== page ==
Mesothelioma is a disease we typically associate with skilled blue collar laborers, military members or police and firefighters. But, in fact, asbestos exposure is more common than you think and there are no ethnic, social, age or financial barriers to developing an asbestos-caused disease. In fact, a number of celebrities have lost their lives to mesothelioma and other asbestos related diseases.
Six Famous People Killed by Asbestos Exposure
Ed Lauter (1938-2013)
Character actor Ed Lauter most recently starred in the Oscar nominated 2012 film The Artist, but also featured in Born on the Fourth of July, Death Wish 3, The Office and The Rockford Files. Lauter had been diagnosed with malignant pleural mesothelioma in May 2013.
He was a prolific actor who was always working and was never employed in a high-risk industry so speculation is that he may have been exposed earlier in life, perhaps when he served in the military in his early 20s.
Donna Summer (1948-2012)
Summer was the unrivaled queen of disco in the 1970s and 80s and was healthy until she was exposed to asbestos in the aftermath of the 9/11 terror attacks. Many first responders were exposed to asbestos-contaminated dust as were thousands of New Yorkers who were in or around ground zero.
Catastrophes such as explosions, tornados and hurricanes that destroy older structures can put many lives at risk for asbestos exposure.
Merlin Olsen (1940-2010)
Olsen was a longtime football player for the LA Rams where he played for 15 seasons before jumping into show business. He starred in 1970s and 80s classics such as Father Murphy and Little House on the Prairie.
Beginning when he just 11, Olsen worked construction over the summer for a number of years. This was likely the start of his exposure to asbestos that resulted in the mesothelioma that would take his life decades later.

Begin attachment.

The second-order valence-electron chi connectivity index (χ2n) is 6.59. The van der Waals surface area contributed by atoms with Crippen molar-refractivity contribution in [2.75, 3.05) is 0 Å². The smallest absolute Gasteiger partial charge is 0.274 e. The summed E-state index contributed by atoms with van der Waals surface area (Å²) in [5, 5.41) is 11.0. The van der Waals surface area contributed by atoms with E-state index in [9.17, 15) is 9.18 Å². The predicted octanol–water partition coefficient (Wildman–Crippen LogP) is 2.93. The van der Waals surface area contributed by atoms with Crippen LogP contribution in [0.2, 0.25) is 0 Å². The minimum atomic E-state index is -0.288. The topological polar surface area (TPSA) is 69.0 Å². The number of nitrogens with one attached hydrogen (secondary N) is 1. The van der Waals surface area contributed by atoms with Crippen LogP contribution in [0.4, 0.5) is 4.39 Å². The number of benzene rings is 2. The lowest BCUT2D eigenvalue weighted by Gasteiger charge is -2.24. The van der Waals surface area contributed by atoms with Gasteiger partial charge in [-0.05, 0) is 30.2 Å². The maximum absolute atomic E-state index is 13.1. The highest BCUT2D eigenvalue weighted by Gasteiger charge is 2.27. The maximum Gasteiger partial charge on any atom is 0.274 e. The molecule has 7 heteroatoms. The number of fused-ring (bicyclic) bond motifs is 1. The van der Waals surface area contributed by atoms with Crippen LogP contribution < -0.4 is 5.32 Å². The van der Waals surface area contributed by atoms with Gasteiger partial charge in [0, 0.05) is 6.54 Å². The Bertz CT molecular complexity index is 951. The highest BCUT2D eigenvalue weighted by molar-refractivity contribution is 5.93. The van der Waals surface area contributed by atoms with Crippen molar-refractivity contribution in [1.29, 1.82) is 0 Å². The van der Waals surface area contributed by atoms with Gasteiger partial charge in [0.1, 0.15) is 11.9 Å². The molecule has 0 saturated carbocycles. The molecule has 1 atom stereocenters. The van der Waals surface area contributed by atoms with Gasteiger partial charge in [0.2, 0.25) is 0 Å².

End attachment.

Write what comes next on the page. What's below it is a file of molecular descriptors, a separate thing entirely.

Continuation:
Paul Gleason (1939-2006)
Probably best known as the uptight principal in the 1980s classic film The Breakfast Club, Gleason played minor league ball before breaking into Hollywood. As a teenager, Gleason worked for his father – a building contractor – on various construction sites and it is believed this is where he came into contact with the asbestos that would eventually cause his mesothelioma. While Lauter was able to work well into his illness, Gleason’s health declined too rapidly to continue accepting acting roles.
Warren Zevon (1947-2003)
Singer Warren Zevon’s biggest hit is the still-popular Werewolves of London. Although he was a lifelong smoker, beyond this, there was no direct link between the singer and asbestos. His illness is assumed to have been caused by second-hand exposure, perhaps from a family member during his early life growing up in the Midwest.
Steve McQueen (1930-1980)
The King of Cool, iconic actor Steve McQueen worked in his late teens and early 20s in Washington DC’s naval yard as a Marine. This is where he was likely exposed to the asbestos that caused his pleural mesothelioma.
He also may have been put in danger by his hobby of car racing where he wore flame retardant suits that were constructed with asbestos, as was common at the time. His widow Barbara McQueen said after his death, “There is no need for asbestos in our world at all.”